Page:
Is it really harder to be a first home buyer right now?
We investigate the cost of living, interest rates, inflation and house prices.
6 March 2023
Economists, politicians and Kiwi are wringing their hands over the cost of living in 2023, with inflation at a reportedly 32 year high at 7.2%. Rents are at an all time high and the Official Cash Rate (OCR) has once again been increased, so for those saving to buy a home and more, it feels like they can’t catch a break, even with falling house prices and low unemployment. So how bad, or good, are current conditions compared with decades past?
What you’ll learn:
- Inflation today vs decades ago
- How much have prices increased?
- Finding the positives in today’s market
If you go back over the decades you’ll find conditions were, at times, equally challenging though with different variables. For instance, did you know that in the 1980s, the inflation rate was over 13% thanks to the monetary policy at the time and mortgage rates were over 20% for many. So the first few years of a mortgage were very hard work but houses were cheaper so things got easier after a while.
Consumer Price Index (CPI) (Annual % change)
Source: Stats NZ
Chart Summary: The Consumers Price Index (CPI) measures changes to the prices of the consumer items New Zealand households buy, and provides a measure of household inflation.
These double-figure inflation rates in the 1980s were matched by a similar growth in incomes, says Infometrics chief forecaster, Gareth Kiernan, author of the Housing Update 2022 report which looked at relevant data from the past 70 years.
While current wages aren’t increasing by double figures as they were in the 1980s, wages are strong at the moment, the highest percentages and the fastest growth in the past 30 years, says Gareth. There’s been a 7.4% increase in average hourly earnings for the year to December 2022 up from a 3.8% increase in 2021, according to Stats NZ. He's expecting to see above-average wage inflation for the next 12 to 18 months, at around 3.5% to 4%.
At the same time, current inflation is right across the economy, food, fuel, household utilities and services. The CPI inflation rate of 7.2% hasn’t been this high since 1990, says Gareth. Between 1973 and 1990, inflation was running at 13% to 14% per annum.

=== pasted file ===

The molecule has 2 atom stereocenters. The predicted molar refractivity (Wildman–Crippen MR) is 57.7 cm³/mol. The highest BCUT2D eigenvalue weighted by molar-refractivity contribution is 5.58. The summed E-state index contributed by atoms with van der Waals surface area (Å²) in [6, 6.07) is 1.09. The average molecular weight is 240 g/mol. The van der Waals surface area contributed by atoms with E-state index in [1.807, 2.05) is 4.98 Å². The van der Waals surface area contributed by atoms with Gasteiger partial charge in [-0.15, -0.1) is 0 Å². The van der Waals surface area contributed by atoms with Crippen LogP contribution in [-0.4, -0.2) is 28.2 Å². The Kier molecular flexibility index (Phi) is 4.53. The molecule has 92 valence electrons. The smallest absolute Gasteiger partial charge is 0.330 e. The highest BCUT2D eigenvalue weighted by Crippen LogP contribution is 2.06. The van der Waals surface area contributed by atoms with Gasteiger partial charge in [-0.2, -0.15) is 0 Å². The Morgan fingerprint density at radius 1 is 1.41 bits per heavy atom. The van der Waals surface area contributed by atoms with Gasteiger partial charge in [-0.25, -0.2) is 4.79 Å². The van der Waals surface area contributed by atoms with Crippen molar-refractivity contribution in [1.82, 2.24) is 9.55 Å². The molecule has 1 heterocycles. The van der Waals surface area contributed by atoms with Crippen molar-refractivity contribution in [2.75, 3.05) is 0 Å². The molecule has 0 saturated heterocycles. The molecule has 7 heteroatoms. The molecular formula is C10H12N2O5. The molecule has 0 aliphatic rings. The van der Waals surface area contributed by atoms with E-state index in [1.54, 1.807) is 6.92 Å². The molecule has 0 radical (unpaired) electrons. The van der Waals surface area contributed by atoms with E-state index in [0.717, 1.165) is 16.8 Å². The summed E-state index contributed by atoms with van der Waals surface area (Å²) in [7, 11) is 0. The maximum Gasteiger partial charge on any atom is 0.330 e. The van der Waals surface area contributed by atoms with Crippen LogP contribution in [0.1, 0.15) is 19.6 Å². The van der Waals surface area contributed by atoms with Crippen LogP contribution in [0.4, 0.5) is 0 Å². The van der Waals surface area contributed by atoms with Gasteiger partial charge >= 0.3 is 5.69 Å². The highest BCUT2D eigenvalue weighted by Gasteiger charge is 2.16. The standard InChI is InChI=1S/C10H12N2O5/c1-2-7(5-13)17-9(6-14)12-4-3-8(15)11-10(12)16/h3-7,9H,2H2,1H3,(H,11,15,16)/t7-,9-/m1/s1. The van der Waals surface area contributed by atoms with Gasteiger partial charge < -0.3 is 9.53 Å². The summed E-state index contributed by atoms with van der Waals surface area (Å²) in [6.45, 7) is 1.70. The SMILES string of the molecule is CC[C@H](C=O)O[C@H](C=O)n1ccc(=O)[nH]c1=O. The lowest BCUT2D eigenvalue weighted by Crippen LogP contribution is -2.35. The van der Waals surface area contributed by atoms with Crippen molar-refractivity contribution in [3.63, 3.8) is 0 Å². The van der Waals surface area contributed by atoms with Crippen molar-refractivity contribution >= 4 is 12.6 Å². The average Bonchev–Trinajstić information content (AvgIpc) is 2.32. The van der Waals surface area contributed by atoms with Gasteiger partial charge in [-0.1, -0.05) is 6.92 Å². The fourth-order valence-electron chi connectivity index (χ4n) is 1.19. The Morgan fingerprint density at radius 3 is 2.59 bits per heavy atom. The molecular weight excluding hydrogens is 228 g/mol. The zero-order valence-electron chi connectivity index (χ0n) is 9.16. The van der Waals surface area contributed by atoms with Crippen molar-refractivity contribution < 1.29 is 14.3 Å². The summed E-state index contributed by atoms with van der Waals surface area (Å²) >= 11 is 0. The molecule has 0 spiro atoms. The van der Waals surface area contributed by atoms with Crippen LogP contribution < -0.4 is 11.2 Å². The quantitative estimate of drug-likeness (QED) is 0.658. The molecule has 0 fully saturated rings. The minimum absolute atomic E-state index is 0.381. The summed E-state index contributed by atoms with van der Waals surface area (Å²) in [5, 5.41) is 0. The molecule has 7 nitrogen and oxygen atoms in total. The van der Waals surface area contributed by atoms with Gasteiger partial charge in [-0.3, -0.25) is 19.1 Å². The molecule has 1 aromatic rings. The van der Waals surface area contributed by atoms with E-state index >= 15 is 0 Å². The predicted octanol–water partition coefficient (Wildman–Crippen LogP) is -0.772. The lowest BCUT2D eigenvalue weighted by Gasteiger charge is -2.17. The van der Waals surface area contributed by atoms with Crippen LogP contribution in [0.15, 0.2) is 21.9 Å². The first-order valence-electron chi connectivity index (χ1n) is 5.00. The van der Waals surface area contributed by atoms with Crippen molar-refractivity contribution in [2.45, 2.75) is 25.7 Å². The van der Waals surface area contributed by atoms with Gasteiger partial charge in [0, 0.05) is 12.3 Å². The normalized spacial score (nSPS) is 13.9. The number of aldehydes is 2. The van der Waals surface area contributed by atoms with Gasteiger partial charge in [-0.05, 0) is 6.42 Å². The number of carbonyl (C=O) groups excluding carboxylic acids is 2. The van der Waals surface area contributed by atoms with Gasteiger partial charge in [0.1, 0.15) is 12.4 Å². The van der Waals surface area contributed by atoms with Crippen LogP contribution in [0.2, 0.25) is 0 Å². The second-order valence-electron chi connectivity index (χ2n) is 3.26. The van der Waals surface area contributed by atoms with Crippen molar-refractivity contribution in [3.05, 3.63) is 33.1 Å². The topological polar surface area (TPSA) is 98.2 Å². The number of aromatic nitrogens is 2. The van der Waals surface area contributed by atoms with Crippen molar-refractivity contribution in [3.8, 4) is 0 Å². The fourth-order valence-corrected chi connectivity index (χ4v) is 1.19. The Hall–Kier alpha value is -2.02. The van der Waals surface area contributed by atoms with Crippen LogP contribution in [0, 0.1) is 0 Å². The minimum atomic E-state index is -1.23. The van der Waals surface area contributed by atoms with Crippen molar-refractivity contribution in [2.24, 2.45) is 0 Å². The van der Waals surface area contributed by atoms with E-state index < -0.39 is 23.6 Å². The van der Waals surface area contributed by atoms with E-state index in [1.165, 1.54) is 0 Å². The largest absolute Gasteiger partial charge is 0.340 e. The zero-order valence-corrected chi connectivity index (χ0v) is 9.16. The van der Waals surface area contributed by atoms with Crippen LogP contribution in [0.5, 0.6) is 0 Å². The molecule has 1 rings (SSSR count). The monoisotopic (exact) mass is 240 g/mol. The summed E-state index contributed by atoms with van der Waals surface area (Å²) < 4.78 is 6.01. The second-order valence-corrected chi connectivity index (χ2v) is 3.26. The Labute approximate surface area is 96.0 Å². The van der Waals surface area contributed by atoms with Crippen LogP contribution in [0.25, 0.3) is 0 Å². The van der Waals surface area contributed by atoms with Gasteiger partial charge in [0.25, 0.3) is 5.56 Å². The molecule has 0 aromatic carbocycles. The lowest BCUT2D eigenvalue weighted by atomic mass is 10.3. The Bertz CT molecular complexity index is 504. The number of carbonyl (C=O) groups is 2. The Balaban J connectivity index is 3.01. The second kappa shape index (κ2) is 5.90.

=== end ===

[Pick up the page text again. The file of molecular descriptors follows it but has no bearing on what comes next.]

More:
“We’re not at critical levels, just higher than it’s been for a generation,” says Gareth.
So, how much have prices increased?
In the last 23 years:
Figures from Stats NZ Consumer Price Index Outputs team.
House inflation going in a different direction
While most consumer products are rising in price, Trade Me Property Price Index’s national average asking price for a home fell by 8% year-on-year in January 2023 to $879,800, the largest drop Trade Me has ever seen. In January 2022, by comparison, the national average asking price skyrocketed 25% year on year, says Trade Me Property Sales director Gavin Lloyd.
Another piece of good news for first home buyers feeling held back by the high cost of living is that affordable homes around the country, likely to appeal to first home buyers are those dropping in price the most, according to interest.co.nz’s Home Loan Affordabilty Report. Prices dropped substantially in most regions of the country in January, according to REINZ, for instance in the Bay of Plenty, the selling price of the most affordable homes declined by 13.9% from $692,000 in December to $596,000 in January 2023.